After some time, when I realized that I had gone as far as I could in my present position, I decided to look for a new opportunity.

breaking-glass-ceilingI became the official Assistant to the President of a diversified merchandising company. Over the following three years, I cultivated a greater confidence in myself, refined my skills, extended my abilities and absorbed quite a bit of new information in the areas of administration, advertising and human relations.

During that period, I also happened to encounter a wonderful man who admired and respected me as a total human being and who adored my children. Garrett Cohn’s gentleness and acceptance won my heart so we decided to get married. He had also been divorced and his children lived with their mother in San Francisco. We both had  good jobs, but financially our circumstances were far from worry-free; however, we had a strong belief in ourselves and in our potential as we set out on a road to the future.

Nine months later, we were dealt an unexpected blow — Garrett’s former wife died and his two small children came to live with us. I now had four children children: three girls and a boy, aged four, five, seven and nine!

Needless to say, times were somewhat rough for all of us. Adjusting to married life again while trying to keep my own children’s lives on as much of an even keel as possible had been hard enough. Now, there was the additional challenge of attempting to integrate two additional, and grieving children into our new family. We began family therapy with a strict Adlerian psychiatrist and immersed ourselves in the subject of raising children in a “blended family.”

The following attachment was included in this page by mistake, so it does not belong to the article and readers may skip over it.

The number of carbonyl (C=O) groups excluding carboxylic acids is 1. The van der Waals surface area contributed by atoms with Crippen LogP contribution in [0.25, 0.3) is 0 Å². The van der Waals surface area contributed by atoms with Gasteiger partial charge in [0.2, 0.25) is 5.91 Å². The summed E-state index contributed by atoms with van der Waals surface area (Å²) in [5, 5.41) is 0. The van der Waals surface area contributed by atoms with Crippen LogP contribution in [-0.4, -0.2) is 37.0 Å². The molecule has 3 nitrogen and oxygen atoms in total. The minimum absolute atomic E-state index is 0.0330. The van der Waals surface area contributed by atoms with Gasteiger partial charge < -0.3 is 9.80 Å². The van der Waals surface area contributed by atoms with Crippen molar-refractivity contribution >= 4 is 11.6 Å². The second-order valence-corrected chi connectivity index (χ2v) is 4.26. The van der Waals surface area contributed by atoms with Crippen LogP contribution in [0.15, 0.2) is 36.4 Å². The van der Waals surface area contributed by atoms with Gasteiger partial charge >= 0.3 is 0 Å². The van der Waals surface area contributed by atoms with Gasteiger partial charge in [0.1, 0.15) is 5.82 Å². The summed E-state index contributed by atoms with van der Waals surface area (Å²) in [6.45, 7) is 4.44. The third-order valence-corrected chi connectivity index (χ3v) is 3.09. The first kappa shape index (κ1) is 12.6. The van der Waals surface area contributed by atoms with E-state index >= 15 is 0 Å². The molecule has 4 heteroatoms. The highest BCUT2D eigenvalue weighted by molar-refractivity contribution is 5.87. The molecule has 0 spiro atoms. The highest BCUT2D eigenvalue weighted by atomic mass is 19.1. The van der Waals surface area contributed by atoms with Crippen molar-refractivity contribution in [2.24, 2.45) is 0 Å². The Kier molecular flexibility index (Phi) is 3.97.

Adam, Garrett’s eldest son, had learning disabilities which led us to search in many directions for answers. He was not going to be accepted into the local school system until he had obtained a release from his psychiatrist. It took six months of therapy to enable his return to public school. Laura, his young daughter, had evolved into premature adulthood in an attempt to keep her world together. She had to be the boss and the other kids reacted by calling her the “grandma.” My daughters, Michelle and Sharon – bolstered, I believe, in the constancy of my presence throughout all the changes in their lives – opened their arms and their hearts to their new steplings, a brother, a sister and a father.

In the early years of my second marriage, I was still working full-time. We had moved to a rented house in the suburbs because Garrett, supported by memories of his own childhood in small-town Iowa, believed that children should live where they could  look out and see trees and grass. Personally, I don’t even know how we got through the next few years. There were no social services for working mothers with children. Even pre-schools were few and expensive. Finding reliable help was also extremely difficult; but, somehow we managed.

During those years, our children eventually became “latchkey” kids. Garrett left for the city each morning and I went off to my new job with a large meat-importing company. We were all growing, learning and struggling with constant change in our lives, trying to make some sense of it all. I developed an ulcer. My doctor strongly suggested that I slow down a bit. Just the opportunity I needed to go back to school!

Lesson Four: Turn lemons into lemonade.

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